staying safe online
Jane’s in the mood for some online shopping. After searching, she finds the perfect jacket and adds it to her basket. Minutes later, she checks out and moves on with her day, forgetting about the purchase.
A few days later, Jane’s at a café, about to purchase her favourite drink when her card gets rejected. Then she gets a call from her bank:
“Hello, Jane. We’re seeing some unusual activity on your account. Can you confirm these charges?”
Uh oh. It’s a fraud alert. Jane finds out that someone made a huge withdrawal from her account. How did her information get leaked? Only then does she realise that the shopping website she used was not legitimate.
Disruptions can happen instantly when we don’t pay close attention to the services we use every day.
Common Risky Browsing Habits
Surfing the web is an integral part of our lives – when was the last time you went online?
How often do you click links to sites you don’t know or enter sensitive personal information for online purchases without checking a site’s security?
But trusting our luck can have severe consequences. Here are common browsing bad habits that we probably all fallen foul off and – most importantly – how to fix them:
IGNORING SECURITY UPDATES
Applications, software, and devices offer regular updates to address bugs, improve performance, and patch security vulnerabilities.
Fix: Prioritise these security updates to keep yourself safe online.
Using Browser Auto-Fills
It’s tempting to let your browser memorise your passwords and banking details. We’re told not to use memorable passwords and filling card details in is so slow. However, if your ends up in the wrong hands, that’s all your personal information stolen.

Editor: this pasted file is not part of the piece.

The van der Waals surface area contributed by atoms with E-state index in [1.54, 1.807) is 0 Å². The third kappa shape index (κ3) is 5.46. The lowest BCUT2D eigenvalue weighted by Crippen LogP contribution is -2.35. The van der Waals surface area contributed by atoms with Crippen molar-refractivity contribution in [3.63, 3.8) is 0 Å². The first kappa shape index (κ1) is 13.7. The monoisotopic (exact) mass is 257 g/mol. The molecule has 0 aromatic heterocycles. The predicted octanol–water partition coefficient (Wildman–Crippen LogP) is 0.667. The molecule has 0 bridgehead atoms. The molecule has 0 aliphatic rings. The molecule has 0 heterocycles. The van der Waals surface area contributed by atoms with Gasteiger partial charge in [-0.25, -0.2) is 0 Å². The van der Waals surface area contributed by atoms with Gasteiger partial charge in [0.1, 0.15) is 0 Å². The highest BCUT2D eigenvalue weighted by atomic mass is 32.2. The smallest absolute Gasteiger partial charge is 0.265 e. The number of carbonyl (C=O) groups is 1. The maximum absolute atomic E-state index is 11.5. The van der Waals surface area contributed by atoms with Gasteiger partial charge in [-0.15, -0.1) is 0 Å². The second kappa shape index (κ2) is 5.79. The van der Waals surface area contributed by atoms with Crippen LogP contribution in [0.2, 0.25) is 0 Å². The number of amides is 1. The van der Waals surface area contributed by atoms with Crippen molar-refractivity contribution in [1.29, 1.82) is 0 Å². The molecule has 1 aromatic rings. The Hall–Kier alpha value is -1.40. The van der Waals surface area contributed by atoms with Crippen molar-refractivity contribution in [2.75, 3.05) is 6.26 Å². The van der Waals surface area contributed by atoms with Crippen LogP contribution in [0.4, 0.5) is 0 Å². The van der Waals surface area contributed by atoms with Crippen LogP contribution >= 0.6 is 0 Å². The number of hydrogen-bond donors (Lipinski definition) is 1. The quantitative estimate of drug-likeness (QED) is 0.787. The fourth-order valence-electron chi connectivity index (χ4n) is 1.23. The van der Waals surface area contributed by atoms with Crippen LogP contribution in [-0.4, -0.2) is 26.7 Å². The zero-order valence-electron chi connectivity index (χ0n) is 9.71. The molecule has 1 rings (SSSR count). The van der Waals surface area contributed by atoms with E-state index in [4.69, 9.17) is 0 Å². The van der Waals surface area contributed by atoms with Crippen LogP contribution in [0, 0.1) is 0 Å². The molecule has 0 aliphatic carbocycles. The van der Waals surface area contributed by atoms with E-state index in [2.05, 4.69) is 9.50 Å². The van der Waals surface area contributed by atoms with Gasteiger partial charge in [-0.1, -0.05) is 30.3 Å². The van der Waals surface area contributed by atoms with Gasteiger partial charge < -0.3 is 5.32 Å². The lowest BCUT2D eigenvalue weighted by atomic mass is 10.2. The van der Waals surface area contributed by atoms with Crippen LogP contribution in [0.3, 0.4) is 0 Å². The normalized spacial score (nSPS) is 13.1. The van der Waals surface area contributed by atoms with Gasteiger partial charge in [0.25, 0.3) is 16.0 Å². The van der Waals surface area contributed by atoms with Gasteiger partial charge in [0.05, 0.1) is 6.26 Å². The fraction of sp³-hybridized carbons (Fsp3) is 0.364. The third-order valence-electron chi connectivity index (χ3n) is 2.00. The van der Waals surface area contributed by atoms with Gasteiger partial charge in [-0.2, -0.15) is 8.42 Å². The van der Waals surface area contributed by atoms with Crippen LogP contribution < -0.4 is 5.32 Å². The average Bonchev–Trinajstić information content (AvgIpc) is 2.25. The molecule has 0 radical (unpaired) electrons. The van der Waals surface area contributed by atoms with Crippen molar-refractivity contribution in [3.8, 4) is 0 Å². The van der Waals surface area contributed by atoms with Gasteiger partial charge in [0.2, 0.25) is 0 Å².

Fix: Say “no thanks” to auto-fills. Use a secure password manager, like LastPass, instead.
not clearing browser history
Browsing history is fodder for hackers to launch phishing attacks by impersonating our contacts or masquerading as familiar companies asking for personal information like passwords.
Fix: Use the incognito/private browser to reduce your risk when entering sensitive information.
A FRIEND IN NEED
Public Wi-Fi networks are less secure than private Wi-Fi, so they’re more vulnerable to attack. They should only be used as a last resort.
Fix: Never input private data when using public Wi-Fi.
sTAYING LOGGED INTO WEBSITES
We often trust it’s safe if we close the browser and don’t bother logging out from secure websites with our sensitive information. However, doing so leaves us at risk of physical and cyberattacks if your device is stolen.
Fix: Always actively log out of a secure website instead of simply closing the window.
A BETTER WAY TO SURF THE WEB
With so many potential loopholes for hackers to access our information online, how can we secure the locks to keep them out? Here are some tips: